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Retailer pays a price for getting too close to Obama
Topic - Hafez Al-Assad
Just as Leen Arbid entered the front gate of the Damascus Opera House, a potent symbol of the Assad family's decades-long authoritarian rule over Syria, she heard a deafening bang. And then, everything went black.
President Obama's proposed air strike against Syria has turned into a massive political snafu. World opinion is heavily against him, and most Western democracies have decided to keep out of this fight.
The Syrian army shelled residential areas and unleashed security forces Wednesday in an intensified push to crush the uprising against authoritarian President Bashar Assad, killing an 8-year-old boy and at least 17 others, a human rights group said.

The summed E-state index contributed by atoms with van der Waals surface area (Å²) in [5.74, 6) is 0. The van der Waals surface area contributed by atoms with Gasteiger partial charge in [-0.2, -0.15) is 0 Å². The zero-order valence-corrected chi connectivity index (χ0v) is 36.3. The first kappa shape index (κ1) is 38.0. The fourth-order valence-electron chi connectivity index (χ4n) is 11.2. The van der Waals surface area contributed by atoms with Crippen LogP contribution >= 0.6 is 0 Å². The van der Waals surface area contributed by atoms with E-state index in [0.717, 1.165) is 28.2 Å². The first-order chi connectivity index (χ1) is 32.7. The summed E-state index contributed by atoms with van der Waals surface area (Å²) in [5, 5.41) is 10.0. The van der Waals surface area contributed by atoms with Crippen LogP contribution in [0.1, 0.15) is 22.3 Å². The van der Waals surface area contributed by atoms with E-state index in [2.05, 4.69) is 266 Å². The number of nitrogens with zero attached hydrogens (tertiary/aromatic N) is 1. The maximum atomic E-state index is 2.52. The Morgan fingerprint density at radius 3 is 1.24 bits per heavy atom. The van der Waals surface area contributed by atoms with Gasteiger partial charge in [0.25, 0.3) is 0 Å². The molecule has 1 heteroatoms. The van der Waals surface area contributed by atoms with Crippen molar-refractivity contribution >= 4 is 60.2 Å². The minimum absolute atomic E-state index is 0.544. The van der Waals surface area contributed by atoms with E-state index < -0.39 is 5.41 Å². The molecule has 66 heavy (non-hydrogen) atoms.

Violence erupted around Syria on Friday as troops opened fire on protesters in several cities and pro- and anti-government crowds clashed on the tense streets of the capital in the most widespread unrest in years, witnesses said.
The Muslim Brotherhood and other Islamist factions staged hit-and-run attacks against government buildings and officials in the early 1980s and almost succeeded in killing the president of a country that has remained eerily quiet during the geopolitical tsunami that is still sweeping the Arab world. You're supposed to guess which country.
"We don't want someone to come to Syria and tell us what to do in a political process," he told a cheering crowd. "A country that is thousands of years old knows how to manage its affairs."
He said he left Hama briefly through side roads to smuggle in food supplies.